Carol Gilligan’s In a Different Voice (1982) first presented the concept of different moral reasoning as key to understanding how men and women seem to arrive at different conclusions in similar situations. Contrasting her work with the influential model of Kohlberg, Gilligan argues that women’s concept of moral decision-making is inherently relational, rather than reflecting the acceptance of abstract justice deemed to be the highest level of decision-making by Kohlberg. Here, I explain this contrasting perspective, and then examine modern integration of Gilligan’s perceptions as seen through print and broadcast media.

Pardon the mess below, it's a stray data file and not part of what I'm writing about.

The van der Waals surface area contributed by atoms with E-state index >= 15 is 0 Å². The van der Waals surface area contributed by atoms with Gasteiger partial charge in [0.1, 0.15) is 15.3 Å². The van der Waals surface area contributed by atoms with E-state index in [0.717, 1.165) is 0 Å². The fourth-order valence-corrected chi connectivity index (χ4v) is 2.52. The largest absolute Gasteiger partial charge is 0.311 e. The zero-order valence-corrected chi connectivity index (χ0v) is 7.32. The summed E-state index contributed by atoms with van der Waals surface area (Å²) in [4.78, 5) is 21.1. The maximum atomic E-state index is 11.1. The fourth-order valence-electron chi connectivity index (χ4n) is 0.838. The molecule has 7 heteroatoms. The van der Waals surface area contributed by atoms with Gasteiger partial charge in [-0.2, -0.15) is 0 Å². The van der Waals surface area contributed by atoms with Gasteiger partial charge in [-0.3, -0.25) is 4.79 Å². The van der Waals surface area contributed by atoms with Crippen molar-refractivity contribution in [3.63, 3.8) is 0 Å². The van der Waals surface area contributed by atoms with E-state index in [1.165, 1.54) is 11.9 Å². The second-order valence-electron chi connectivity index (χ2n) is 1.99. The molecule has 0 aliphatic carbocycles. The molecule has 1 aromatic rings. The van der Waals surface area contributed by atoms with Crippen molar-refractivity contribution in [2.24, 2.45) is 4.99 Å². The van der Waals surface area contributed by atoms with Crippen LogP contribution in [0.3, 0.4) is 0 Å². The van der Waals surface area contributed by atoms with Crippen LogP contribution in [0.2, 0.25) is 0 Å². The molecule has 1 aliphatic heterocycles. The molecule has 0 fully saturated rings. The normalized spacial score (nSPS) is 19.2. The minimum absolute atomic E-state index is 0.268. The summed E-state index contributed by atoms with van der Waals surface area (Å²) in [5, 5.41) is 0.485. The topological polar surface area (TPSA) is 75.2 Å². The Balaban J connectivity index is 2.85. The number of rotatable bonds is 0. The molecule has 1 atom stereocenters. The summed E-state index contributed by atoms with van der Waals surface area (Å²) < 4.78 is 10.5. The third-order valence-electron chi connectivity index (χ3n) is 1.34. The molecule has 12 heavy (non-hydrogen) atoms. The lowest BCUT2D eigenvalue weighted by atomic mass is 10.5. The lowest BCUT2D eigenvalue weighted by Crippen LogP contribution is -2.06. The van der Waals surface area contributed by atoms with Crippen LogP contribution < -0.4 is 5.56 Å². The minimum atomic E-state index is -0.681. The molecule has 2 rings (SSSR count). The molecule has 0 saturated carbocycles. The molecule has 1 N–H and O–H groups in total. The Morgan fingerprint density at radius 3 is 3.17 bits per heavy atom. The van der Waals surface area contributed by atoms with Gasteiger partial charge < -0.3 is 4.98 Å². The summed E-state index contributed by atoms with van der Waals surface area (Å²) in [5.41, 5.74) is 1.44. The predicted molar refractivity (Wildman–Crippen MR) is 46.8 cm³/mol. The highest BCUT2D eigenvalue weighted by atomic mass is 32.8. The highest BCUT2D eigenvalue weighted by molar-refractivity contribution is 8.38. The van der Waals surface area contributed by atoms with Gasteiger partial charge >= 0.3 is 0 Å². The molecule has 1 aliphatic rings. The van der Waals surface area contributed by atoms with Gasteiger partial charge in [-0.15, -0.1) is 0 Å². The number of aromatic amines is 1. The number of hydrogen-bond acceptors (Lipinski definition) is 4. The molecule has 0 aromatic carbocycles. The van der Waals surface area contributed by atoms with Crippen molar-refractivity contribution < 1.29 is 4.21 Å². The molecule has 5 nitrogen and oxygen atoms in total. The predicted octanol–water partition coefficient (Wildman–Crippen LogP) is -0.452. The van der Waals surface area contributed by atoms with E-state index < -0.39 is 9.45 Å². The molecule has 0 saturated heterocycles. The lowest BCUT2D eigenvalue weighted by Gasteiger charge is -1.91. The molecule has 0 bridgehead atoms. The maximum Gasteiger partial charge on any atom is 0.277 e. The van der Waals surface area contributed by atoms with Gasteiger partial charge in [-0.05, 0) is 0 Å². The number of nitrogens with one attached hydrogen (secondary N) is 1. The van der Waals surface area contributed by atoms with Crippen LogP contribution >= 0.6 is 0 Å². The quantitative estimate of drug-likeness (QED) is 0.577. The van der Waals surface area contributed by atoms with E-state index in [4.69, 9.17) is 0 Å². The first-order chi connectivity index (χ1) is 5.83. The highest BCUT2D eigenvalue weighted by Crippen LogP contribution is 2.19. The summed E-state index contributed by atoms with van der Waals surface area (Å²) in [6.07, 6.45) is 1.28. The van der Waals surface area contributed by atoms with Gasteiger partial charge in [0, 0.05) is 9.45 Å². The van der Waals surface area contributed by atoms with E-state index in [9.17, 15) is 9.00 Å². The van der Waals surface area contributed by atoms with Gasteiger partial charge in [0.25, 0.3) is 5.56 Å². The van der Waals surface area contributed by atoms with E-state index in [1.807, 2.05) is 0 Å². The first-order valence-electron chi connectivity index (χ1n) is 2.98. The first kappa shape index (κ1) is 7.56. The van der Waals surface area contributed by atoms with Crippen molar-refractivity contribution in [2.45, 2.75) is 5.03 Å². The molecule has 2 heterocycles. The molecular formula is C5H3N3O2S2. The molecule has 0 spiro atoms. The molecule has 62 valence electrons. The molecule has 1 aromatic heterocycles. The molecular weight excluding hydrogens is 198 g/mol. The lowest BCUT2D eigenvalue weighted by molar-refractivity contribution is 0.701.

"Re-examining “In a Different Voice” for the New Millennium,"
The Journal of Undergraduate Research: Vol. 9
, Article 10.
Available at: http://openprairie.sdstate.edu/jur/vol9/iss1/10